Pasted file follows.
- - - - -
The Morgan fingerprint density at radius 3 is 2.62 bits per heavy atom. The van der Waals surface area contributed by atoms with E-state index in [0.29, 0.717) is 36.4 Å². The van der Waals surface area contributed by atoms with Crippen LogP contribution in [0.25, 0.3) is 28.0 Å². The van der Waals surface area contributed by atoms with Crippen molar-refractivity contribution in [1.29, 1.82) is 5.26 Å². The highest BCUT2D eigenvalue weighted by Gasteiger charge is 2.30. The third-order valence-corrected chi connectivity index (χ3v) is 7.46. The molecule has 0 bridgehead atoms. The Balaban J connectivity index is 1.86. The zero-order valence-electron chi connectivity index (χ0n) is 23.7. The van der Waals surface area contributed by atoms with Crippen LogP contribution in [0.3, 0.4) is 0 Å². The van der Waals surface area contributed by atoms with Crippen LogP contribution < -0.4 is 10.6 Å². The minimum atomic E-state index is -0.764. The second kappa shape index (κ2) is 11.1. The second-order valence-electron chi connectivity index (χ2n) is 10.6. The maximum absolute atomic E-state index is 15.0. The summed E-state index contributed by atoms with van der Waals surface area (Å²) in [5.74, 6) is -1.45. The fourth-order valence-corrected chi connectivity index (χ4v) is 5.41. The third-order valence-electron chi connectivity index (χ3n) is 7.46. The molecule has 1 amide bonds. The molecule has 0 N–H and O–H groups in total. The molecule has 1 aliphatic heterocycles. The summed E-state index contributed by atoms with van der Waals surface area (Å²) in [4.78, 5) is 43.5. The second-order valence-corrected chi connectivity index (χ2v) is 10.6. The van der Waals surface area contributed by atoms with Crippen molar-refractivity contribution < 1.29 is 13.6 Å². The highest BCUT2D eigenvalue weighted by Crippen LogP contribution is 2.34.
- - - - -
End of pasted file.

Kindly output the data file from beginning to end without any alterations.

The Morgan fingerprint density at radius 3 is 2.62 bits per heavy atom. The van der Waals surface area contributed by atoms with E-state index in [0.29, 0.717) is 36.4 Å². The van der Waals surface area contributed by atoms with Crippen LogP contribution in [0.25, 0.3) is 28.0 Å². The van der Waals surface area contributed by atoms with Crippen molar-refractivity contribution in [1.29, 1.82) is 5.26 Å². The highest BCUT2D eigenvalue weighted by Gasteiger charge is 2.30. The third-order valence-corrected chi connectivity index (χ3v) is 7.46. The molecule has 0 bridgehead atoms. The Balaban J connectivity index is 1.86. The zero-order valence-electron chi connectivity index (χ0n) is 23.7. The van der Waals surface area contributed by atoms with Crippen LogP contribution in [0.3, 0.4) is 0 Å². The van der Waals surface area contributed by atoms with Crippen LogP contribution < -0.4 is 10.6 Å². The minimum atomic E-state index is -0.764. The second kappa shape index (κ2) is 11.1. The second-order valence-electron chi connectivity index (χ2n) is 10.6. The maximum absolute atomic E-state index is 15.0. The summed E-state index contributed by atoms with van der Waals surface area (Å²) in [5.74, 6) is -1.45. The fourth-order valence-corrected chi connectivity index (χ4v) is 5.41. The third-order valence-electron chi connectivity index (χ3n) is 7.46. The molecule has 1 amide bonds. The molecule has 0 N–H and O–H groups in total. The molecule has 1 aliphatic heterocycles. The summed E-state index contributed by atoms with van der Waals surface area (Å²) in [4.78, 5) is 43.5. The second-order valence-corrected chi connectivity index (χ2v) is 10.6. The van der Waals surface area contributed by atoms with Crippen molar-refractivity contribution < 1.29 is 13.6 Å². The highest BCUT2D eigenvalue weighted by Crippen LogP contribution is 2.34.